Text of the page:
This is smart, because a reliable healthcare supply chain is one of the most important factors in ensuring that both providers and patients have regular access to lab services. While faulty supply chains can lead to suboptimal treatment and increased hospital stays,5 a high-performing supply chain function can improve care, increase provider satisfaction, reduce supply spend by up to 10%, and better position health systems to achieve their goals for growth.4

Working with a large and responsive commercial reference lab like Quest can help offset supply-chain management challenges and concerns. As demonstrated during the pandemic, Quest was able to ramp up capacity for COVID-19 molecular diagnostic testing despite global supply-chain constraints.

A new era for equipment upgrades

The pace of technology innovation is dizzying. That’s certainly true for laboratory medicine, making processes easier, better, and faster as the technology itself gets smaller in size yet more expensive (as seen in point-of-care diagnostics, for example).

National commercial reference labs buy more lab equipment and supplies than individual entities, so collaborating with one can allow health systems to (1) take advantage of greater purchasing power and (2) benefit from lower supply-chain costs. It can also alleviate costs for capital equipment upgrades that become the responsibility of the strategic lab partner—and not your health system.

Staying current with regulatory protocol

The Centers for Medicare & Medicaid Services (CMS) regulates all lab testing performed on patients in the US, while the Clinical Laboratory Improvement Amendments (CLIA) of 1988 ensure the accuracy and reliability of testing in all labs.6 Although state agencies are responsible for lab oversight and maintaining certifications, it’s vital to stay current with updates made to regulatory protocol—and that requires staff time and effort.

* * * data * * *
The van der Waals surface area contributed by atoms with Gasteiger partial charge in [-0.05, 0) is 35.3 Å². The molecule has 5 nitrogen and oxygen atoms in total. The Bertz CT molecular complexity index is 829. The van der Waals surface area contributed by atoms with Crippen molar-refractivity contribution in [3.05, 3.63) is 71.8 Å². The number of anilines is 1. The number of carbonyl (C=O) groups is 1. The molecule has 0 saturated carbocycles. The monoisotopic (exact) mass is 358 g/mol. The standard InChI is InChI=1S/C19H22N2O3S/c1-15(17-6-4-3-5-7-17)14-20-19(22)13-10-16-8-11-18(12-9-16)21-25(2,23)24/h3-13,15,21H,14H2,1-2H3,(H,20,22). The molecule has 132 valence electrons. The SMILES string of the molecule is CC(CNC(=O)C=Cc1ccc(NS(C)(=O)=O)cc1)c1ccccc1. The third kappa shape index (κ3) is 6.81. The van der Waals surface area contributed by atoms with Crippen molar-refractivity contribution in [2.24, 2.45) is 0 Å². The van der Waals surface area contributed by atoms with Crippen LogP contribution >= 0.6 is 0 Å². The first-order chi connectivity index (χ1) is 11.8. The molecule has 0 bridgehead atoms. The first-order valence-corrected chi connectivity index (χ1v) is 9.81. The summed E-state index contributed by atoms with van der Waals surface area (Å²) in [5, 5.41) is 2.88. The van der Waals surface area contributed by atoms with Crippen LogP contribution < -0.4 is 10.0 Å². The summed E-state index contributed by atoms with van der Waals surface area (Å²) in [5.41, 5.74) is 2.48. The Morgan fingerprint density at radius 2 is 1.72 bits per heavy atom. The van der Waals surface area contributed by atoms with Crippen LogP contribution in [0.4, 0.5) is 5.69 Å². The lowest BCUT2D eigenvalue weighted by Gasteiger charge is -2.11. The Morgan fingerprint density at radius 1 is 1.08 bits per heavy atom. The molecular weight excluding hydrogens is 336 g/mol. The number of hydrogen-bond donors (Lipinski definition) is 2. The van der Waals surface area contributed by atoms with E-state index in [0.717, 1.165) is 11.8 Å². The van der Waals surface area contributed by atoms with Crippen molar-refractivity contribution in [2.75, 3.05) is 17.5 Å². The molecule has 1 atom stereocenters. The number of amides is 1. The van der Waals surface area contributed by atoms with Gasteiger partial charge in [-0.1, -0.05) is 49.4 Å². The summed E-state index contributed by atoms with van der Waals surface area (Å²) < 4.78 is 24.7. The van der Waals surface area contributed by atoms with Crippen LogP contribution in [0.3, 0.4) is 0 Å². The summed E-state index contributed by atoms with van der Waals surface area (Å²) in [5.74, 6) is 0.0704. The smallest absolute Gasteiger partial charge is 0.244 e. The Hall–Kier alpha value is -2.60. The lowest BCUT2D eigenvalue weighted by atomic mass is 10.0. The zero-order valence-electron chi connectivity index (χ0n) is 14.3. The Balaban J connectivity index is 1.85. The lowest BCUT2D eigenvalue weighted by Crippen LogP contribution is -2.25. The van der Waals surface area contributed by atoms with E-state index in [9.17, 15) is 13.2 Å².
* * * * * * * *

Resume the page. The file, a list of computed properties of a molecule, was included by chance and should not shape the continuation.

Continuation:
Partnering with a strategic lab partner like Quest can allow you and your lab staff to take advantage of the infrastructure in place that monitors for these updates and changes. This can alleviate the burden on staff and help ensure your lab is always adhering to the latest protocol.  

While it’s true that today’s hospital and health system labs face many challenges, a proactive lab management strategy can set your lab on a better path. Part of this strategy can include collaborating with a national commercial reference lab. This partnership can fill gaps and help your lab advance its diagnostic capabilities—today and in the future.


  1. Research on file. Quest Diagnostics. 2022.
  2. ASCLS. Addressing the clinical laboratory workforce shortage. Accessed July 14, 2023.
  3. CLP. Proactive succession planning for the clinical laboratory. May 11, 2022. Accessed July 14, 2023.
  4. Bowen B, Galceran BC,  Karim S, Weinstein W. Optimizing health system supply chain performance. McKinsey & Company. August 23, 2022. Accessed July 14, 2023.
  5. Malakbungu L. Robust supply chain systems: the backbone for quality laboratory services and health care. EIDH. June 23, 2022. Accessed July 14, 2023.
  6. CMS. Clinical Laboratory Improvement Amendments (CLIA). Last modified May 11, 2023. Accessed July 14, 2023.
Page Published: September 06, 2023